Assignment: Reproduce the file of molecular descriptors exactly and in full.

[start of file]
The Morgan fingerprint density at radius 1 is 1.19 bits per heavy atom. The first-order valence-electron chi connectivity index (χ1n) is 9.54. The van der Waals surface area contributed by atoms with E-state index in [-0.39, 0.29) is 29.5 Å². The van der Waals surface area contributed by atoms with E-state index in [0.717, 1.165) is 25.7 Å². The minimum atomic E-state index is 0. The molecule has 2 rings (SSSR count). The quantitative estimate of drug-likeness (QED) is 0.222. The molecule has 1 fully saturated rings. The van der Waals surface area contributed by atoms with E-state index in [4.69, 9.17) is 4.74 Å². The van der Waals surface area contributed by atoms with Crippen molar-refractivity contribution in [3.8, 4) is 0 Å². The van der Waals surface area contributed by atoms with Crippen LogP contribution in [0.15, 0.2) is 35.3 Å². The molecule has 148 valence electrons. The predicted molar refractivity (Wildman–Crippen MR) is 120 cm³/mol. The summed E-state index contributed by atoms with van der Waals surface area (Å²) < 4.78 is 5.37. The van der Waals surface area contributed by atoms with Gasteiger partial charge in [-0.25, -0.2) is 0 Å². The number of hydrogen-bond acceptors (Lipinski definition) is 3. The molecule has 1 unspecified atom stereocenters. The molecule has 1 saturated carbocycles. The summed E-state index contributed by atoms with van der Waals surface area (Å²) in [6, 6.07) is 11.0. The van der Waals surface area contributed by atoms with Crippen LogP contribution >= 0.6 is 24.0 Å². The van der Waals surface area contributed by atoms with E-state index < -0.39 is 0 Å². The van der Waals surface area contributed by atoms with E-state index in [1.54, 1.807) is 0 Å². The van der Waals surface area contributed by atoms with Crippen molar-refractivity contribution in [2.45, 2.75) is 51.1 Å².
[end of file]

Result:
The Morgan fingerprint density at radius 1 is 1.19 bits per heavy atom. The first-order valence-electron chi connectivity index (χ1n) is 9.54. The van der Waals surface area contributed by atoms with E-state index in [-0.39, 0.29) is 29.5 Å². The van der Waals surface area contributed by atoms with E-state index in [0.717, 1.165) is 25.7 Å². The minimum atomic E-state index is 0. The molecule has 2 rings (SSSR count). The quantitative estimate of drug-likeness (QED) is 0.222. The molecule has 1 fully saturated rings. The van der Waals surface area contributed by atoms with E-state index in [4.69, 9.17) is 4.74 Å². The van der Waals surface area contributed by atoms with Crippen molar-refractivity contribution in [3.8, 4) is 0 Å². The van der Waals surface area contributed by atoms with Crippen LogP contribution in [0.15, 0.2) is 35.3 Å². The molecule has 148 valence electrons. The predicted molar refractivity (Wildman–Crippen MR) is 120 cm³/mol. The summed E-state index contributed by atoms with van der Waals surface area (Å²) < 4.78 is 5.37. The van der Waals surface area contributed by atoms with Gasteiger partial charge in [-0.25, -0.2) is 0 Å². The number of hydrogen-bond acceptors (Lipinski definition) is 3. The molecule has 1 unspecified atom stereocenters. The molecule has 1 saturated carbocycles. The summed E-state index contributed by atoms with van der Waals surface area (Å²) in [6, 6.07) is 11.0. The van der Waals surface area contributed by atoms with Crippen LogP contribution >= 0.6 is 24.0 Å². The van der Waals surface area contributed by atoms with E-state index < -0.39 is 0 Å². The van der Waals surface area contributed by atoms with E-state index in [1.54, 1.807) is 0 Å². The van der Waals surface area contributed by atoms with Crippen molar-refractivity contribution in [2.45, 2.75) is 51.1 Å².